Selecting a Caliber for CAS
There are a great many factors that will affect your choice(s) of calibers for Cowboy Action Shooting. First and foremost is Personal Preference. Many shooters have a stong personal preference for a particular caliber and for these shooters there is no substitute for that personal favorite. If you're one of these folks with a strong personal preference then by all means go buy your cowboy shootn' irons in your personal favorite caliber. You'll do fine, because in reality all the different cartriges do the same thing: They shoot, and, if your aim is true, they will ring the targets and make you into a Happy Cowboy!!
If you are not sure what to pick, then I'd suggest that you start out by setting up a back-up outfit in 38 Special. Get a pair of Ruger Vaqueros or Blackhawks in 38 Special, plus a Marlin 1894 rifle, also in 38 Special and then hunt down a Winchester 97 scattergun and you have your basic shootin irons for your backup outfit. You can shoot this backup outfit for the rest of your life and never need to add to it. Don't sell it or trade it though.
There are several important reasons I recommend getting a backup outfit first. We need to save you some money, and get you up and shooting as soon as we can. The 38s are going to help you save money. The 38 ammo is cheap, like half the cost of any other, and the Rugers and Marlin will be easy to find in good condition, used. But the real reason I recommend that your procure your backup outfit first is that, based on experience, you will be affected by Cowboy Shooting in one of two ways: (a) (Most likely) you will turn into a Cowboy Action Shooting Enthusiast and if that happens you will want to expand your collection of guns, or (b) You will be happy as a casual participant in which case the backup outfit will serve your needs indefinitely.
In the rather more likely (first case) scenario though, by getting the backup outfit first you will have bought yourself some very important time. There are many "roads to travel" in Cowboy Action and you will want to investigate all of them. Do you want to become a Dark Lord of the Soot and shoot Black Powder? Or do you favor the Remington revolver and wish to become a member of "SCORRS", - the Society of Remington Revolver Shooters? Perhaps you will become a Colt's aficionado and begin a life long search for authentic Colt's revolvers. Perhaps the lure of the competition draws you and you will want competition action jobs on all your guns. You shoot your backup guns while you are "learning the ropes", hunting for those perfect Cowboy Guns and having those competition action jobs done for you. Perhaps one day you will find a partner who would like to shoot with you, and then, perhaps those "backup guns" will turn out to be real treasures!!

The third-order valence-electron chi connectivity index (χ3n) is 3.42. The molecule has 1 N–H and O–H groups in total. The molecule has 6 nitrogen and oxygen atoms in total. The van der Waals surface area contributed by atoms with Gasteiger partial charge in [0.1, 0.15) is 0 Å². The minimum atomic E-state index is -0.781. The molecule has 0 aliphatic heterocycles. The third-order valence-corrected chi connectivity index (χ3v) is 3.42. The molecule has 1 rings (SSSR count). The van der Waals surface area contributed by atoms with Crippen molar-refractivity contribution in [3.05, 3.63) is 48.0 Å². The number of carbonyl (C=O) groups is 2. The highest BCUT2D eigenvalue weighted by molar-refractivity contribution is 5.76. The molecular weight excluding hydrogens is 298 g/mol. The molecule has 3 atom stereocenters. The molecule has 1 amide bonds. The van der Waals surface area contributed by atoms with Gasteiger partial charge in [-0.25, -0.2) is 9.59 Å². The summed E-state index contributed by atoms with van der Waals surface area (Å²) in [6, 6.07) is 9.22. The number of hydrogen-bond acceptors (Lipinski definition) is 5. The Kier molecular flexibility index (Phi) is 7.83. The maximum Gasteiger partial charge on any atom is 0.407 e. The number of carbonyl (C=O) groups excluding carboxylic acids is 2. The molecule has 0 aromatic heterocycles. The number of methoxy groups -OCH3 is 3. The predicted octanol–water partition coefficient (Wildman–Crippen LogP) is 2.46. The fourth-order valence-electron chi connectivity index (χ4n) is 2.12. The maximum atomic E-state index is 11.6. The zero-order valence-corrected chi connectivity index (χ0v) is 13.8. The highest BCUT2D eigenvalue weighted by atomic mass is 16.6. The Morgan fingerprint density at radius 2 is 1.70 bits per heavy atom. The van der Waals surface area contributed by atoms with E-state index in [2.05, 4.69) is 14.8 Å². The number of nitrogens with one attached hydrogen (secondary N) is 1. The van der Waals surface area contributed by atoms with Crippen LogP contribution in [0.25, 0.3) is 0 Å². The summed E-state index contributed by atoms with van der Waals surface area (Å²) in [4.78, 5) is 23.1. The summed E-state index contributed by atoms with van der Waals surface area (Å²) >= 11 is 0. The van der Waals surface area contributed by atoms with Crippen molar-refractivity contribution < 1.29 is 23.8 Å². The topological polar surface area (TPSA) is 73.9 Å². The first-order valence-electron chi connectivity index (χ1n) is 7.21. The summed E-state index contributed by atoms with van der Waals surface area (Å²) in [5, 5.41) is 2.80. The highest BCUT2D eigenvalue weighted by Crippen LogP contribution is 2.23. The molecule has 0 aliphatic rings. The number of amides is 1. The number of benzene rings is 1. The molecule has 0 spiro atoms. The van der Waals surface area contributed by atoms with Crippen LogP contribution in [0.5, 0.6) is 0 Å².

After you've been in Cowboy Action for a while you will find that "SASS" is not an historical re-enactment, rather it's just a game we play, rather like the dime novels and the old Hollywood "B-Western" movies. And so you will find a lot of anachronisms.
The biggest offender is the use of substitute modern ammunition. with the biggest offender being the 38 Special followed closely by the use of 45 long colt in lever action rifles and then the 44 specials and 44 magnums.
SASS does not care that you use a replica fire-arm chambered for a modern, substitute ammunition or ctg. As long as you are using only pistol ctgs. in the main-stages your are OK.
It might matter to you, however on an individual basis. Too many shooters think "cowboy" and then holler "45" and then next thing you know they have got a pair of 45 pistols with 4 3/4 inch barrels and a 45 lever action rifle.
And these guns shoot good. The 45 pistols are a handfull and the shooter soon discovers that the 45 l/c does not download well with smokeless powder because the cases are too large, or that the 45 l/c makes a real mess in a lever action rifle using black powder because the straight wall cases do not seal the chamber very well. And then the shooter discovers that the 45 long colt was never chambered in any Old West lever gun and perhaps that's an historical problem for the shooter.
The point I'm trying to make is that for most of us it takes some time to sort all this out. By getting your backup outfit first you can get a good start for less money and give yourself some time to "learn the ropes". You will have a much better chance to get that second outfit the way you want it, and maybe, save the frustration of getting into a 3d or 4th outfit.